I saw a post on Facebook about a documentary being shown at a local film festival. I did not make it to the screening then, but the article said that where some people in Pennsylvania lived amidst “fracking” for natural gas, their wells got contaminated with chemicals, and they were able to light their water on fire. This stuck in my mind. So in October 2010, I saw another Facebook post announcing that GASLAND was showing at Lafayette College with the filmmaker Josh Fox doing Q&A, and I went. Seeing GASLAND…what can I say? I witnessed a process so unprecedented, so unregulated, and so inherently damaging to communities, farmland, and air, that I could scarcely wrap my head around it. Fracking decreases the worldwide supply of clean water irrevocably, produces trillions of gallons of (untreatable, radioactive, carcinogenic, mutagenic, endocrine-disruptive, neurotoxic) waste fluid, and contaminates water aquifers permanently. I saw animals and people sick, dying, and dead. I cried three times. By the end of that movie, I already knew from what I had seen of corporate greed and hubris (“just because we have this technology we should use it” mentality), that those who were awake and able needed to take action and answer the call to create a cleaner world, and to expose this behemoth destroyer of communities and ecosystems before Pennsylvania became uninhabitable. Water is life, but it was being turned into a bearer of death on an appalling scale. I could never again “not know” about this direct threat to the health and security of myself, my family, and every resident of the state I have called home since my birth in Pittsburgh. It was as if my life had crystallized before my eyes; my heart was engaged, open, flowing, and full of compassion for victims of fracking past and future. I knew that this (after my family) would be first in my heart: advocating in favor of the clean water and communities under siege from the abusive, criminally negligent, unregulated natural gas frackers in league with the politicians shamefully yet shamelessly in that industry’s pocket (Google “fracking” and visit http://www.dangersoffracking.com).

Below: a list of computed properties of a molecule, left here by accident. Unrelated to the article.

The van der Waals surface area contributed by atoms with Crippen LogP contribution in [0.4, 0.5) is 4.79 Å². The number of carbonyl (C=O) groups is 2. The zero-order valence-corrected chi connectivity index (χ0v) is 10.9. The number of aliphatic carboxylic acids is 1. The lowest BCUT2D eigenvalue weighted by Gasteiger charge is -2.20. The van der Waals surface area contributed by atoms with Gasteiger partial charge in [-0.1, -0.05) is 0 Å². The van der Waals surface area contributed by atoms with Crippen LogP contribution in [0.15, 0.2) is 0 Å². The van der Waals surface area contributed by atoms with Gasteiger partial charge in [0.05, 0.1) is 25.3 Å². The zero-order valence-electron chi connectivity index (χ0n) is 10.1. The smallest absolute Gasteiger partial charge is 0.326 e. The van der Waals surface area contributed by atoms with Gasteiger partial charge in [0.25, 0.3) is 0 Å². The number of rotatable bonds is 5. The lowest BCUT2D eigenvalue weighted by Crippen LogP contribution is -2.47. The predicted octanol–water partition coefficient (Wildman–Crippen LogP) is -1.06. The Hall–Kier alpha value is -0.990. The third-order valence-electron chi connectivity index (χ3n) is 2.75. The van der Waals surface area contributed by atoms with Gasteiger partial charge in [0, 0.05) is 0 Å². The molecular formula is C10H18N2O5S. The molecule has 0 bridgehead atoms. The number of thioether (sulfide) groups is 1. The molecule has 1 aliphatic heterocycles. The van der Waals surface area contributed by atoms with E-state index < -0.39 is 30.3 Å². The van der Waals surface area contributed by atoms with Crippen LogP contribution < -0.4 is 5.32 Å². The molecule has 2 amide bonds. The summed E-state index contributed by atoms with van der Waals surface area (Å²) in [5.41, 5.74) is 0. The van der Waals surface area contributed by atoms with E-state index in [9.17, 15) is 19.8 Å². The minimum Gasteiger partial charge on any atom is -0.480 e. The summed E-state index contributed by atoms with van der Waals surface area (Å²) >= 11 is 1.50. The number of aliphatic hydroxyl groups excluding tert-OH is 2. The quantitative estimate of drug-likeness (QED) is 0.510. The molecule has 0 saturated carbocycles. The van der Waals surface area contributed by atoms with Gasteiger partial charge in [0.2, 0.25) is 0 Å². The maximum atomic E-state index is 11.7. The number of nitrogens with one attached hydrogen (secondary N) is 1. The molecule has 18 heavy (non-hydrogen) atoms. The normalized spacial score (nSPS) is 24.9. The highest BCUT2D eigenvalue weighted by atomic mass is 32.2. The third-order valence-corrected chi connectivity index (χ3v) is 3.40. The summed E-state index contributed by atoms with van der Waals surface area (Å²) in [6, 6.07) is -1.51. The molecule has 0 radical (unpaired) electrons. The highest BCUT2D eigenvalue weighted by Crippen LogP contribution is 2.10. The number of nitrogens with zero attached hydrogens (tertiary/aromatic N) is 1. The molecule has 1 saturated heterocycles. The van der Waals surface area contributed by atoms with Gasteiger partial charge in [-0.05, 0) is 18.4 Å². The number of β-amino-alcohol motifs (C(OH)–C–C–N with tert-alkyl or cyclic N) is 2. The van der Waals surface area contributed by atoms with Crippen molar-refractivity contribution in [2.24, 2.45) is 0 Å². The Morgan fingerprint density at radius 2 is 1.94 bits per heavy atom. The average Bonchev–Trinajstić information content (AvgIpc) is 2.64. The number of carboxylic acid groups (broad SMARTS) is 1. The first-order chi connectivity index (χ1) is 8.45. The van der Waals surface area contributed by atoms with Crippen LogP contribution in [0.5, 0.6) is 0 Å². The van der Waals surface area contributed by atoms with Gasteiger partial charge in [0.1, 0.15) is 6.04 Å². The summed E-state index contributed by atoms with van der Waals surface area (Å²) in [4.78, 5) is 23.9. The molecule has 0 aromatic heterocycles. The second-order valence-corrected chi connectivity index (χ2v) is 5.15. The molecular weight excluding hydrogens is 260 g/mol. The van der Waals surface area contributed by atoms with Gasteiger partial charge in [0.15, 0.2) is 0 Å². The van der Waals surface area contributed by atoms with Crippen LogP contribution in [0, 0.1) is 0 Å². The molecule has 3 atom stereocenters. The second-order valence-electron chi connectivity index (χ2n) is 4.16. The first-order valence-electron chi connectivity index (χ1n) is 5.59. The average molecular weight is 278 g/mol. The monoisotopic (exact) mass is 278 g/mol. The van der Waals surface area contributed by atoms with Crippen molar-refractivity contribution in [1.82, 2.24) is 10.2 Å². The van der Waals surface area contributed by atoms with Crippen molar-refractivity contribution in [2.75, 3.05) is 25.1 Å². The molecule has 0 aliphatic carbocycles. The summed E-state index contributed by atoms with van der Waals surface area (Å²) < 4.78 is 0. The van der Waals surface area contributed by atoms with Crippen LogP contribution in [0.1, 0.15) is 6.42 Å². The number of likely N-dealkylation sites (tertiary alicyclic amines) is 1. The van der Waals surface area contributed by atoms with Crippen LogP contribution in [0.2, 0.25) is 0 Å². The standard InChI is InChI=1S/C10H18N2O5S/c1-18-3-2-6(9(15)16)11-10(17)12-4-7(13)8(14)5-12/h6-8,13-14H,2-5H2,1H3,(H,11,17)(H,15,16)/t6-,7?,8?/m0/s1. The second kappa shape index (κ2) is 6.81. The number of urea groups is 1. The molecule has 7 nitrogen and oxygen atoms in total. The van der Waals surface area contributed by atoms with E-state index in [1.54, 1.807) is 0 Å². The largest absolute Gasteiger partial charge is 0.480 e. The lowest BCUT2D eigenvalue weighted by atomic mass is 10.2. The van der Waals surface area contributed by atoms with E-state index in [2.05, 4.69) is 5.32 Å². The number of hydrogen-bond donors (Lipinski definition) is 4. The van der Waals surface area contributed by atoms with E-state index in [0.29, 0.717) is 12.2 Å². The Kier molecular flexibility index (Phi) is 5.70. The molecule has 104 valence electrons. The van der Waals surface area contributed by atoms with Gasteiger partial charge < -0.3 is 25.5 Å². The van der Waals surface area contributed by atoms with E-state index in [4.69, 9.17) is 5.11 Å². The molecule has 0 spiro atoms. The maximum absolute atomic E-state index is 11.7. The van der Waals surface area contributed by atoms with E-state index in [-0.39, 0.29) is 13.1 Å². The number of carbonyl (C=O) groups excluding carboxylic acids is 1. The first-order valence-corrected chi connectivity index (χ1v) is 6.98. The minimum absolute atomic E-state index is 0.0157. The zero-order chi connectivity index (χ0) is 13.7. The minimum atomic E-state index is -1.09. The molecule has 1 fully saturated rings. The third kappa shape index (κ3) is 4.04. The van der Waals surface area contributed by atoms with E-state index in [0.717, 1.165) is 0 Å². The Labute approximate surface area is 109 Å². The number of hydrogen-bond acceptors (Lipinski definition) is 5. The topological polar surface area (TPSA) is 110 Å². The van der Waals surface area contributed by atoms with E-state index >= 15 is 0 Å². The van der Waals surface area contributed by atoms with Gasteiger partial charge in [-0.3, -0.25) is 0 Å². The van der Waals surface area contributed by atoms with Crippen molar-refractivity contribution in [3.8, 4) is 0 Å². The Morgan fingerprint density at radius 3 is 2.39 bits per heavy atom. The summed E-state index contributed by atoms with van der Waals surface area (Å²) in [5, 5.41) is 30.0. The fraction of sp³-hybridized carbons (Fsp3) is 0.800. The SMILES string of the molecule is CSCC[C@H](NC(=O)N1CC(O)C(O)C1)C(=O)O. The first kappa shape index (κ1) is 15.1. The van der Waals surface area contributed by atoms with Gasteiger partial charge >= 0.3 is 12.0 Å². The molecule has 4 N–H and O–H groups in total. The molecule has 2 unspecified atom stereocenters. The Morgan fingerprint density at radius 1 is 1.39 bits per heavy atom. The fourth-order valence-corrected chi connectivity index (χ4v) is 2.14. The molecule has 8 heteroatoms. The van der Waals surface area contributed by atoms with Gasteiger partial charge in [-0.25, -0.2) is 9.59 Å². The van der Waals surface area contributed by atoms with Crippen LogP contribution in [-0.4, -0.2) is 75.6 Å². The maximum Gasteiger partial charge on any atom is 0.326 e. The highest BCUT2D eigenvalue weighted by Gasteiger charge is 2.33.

SINCE THEN, my life has become “frack around the clock.” I have racked up a resume of endless demonstrations, testimonies in front of multiple regulatory agencies, forums, seminars, visits with impacted families, activist meetings, more GASLAND screenings, symposiums, festivals, lobbying legislators, trainings, marches, rallies, more public speaking, more protests…and the e-activism: commenting on permits and dockets, e-mails, petitions, Facebook posts, and the 5000+ hours I have spent in the last 2.5 years reading the truth about fracking from scientific studies and reports, first-hand testimony from people suffering drilling impacts, independent journalism, doctors, and other volunteer advocates standing up for those who have been violated. It has been a very intense journey, but I am more in touch with my heart now than I have ever been before. As an engaged member of this movement, I have journeyed extensively in the tri-state area, attended large multi-day organizing conferences in Washington D.C. in July (Google “Stop the Frack Attack”), and recently (March 2-5) in Dallas, TX. The entire way I have hugged and kissed my brothers and sisters who share my love of water, safe communities, and life itself, all while building relationships and a huge and supportive network.